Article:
The move to seek "new tools that allow them to remain 'invisible' – untraceable and impossible to target by data means" will impact advertisers who rely on that information to target their audiences, Ovum said.
This hardening of consumer attitudes, coupled with tightening regulation, could diminish personal data supply lines and have considerable impact on targeted advertising. - Ovum
Surveying consumers in 11 countries around the world, the research firm said 68 per cent of respondents said they would select a "do not track" feature if this was easily available.
"This hardening of consumer attitudes, coupled with tightening regulation, could diminish personal data supply lines and have considerable impact on targeted advertising, customer relationship management, big data analytics and other digital industries," the London-based firm said in a statement.
Mark Little, a principal analyst at Ovum, said internet users were increasingly getting more access to new tools to "monitor, control and secure their personal data as never before".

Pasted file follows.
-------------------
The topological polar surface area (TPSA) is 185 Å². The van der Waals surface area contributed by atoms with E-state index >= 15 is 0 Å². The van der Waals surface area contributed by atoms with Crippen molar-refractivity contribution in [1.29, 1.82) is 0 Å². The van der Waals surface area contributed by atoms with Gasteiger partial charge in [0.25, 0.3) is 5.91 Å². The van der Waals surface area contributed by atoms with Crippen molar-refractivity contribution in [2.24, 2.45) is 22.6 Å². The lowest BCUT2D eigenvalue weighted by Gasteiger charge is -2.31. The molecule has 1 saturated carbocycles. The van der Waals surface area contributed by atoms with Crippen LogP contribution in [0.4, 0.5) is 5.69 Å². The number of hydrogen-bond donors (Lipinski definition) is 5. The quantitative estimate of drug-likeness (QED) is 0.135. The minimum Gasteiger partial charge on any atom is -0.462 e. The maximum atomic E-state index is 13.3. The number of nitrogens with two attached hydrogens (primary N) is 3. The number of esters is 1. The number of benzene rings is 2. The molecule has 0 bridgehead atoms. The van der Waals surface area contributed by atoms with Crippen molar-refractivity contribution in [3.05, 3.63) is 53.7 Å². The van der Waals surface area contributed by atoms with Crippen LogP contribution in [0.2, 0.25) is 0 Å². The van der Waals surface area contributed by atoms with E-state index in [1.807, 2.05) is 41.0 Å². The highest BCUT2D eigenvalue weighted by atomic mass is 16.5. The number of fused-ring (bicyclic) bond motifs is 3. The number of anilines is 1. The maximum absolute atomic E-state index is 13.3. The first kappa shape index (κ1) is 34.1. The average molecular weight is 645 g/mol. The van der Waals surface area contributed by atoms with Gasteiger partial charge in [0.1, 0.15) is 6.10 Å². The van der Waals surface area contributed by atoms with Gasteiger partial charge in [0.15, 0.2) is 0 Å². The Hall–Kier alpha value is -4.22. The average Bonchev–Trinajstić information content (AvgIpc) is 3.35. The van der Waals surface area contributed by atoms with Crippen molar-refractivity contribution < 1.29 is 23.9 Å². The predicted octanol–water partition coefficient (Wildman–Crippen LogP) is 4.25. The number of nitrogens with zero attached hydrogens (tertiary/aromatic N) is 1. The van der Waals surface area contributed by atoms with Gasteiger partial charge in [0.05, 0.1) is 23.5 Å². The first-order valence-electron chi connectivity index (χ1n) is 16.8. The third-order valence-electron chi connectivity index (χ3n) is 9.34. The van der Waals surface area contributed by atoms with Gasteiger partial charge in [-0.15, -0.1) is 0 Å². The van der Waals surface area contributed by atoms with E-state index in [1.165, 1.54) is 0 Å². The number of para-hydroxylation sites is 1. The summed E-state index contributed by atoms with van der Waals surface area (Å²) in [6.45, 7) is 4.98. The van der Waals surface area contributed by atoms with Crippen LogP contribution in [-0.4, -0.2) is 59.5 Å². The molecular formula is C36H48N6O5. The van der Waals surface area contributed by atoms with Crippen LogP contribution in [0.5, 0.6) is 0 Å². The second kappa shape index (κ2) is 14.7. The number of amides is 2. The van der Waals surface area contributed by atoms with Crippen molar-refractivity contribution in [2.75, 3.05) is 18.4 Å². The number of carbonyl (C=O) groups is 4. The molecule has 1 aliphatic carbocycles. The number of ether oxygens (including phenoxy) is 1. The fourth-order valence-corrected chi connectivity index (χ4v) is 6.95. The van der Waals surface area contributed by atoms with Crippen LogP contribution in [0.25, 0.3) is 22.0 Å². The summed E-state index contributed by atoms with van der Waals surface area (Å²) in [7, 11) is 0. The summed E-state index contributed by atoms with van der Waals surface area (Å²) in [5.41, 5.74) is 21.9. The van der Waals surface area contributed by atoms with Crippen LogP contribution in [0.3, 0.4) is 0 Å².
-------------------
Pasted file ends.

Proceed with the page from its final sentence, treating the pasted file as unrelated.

The recent scandal involving privacy breaches by mobile messaging service WhatsApp and lingering concerns over data use policies on Facebook and Google are prompting internet users to be more guarded, Ovum added.
A joint Canadian-Dutch probe concluded last month that WhatsApp breached privacy laws in at least two countries "mainly in relation to the retention, safeguard, and disclosure of personal data".
The joint probe found most smartphone users did not have a choice to use WhatsApp's messaging app without granting access to their entire address book, in violation of Canadian and Dutch privacy laws.
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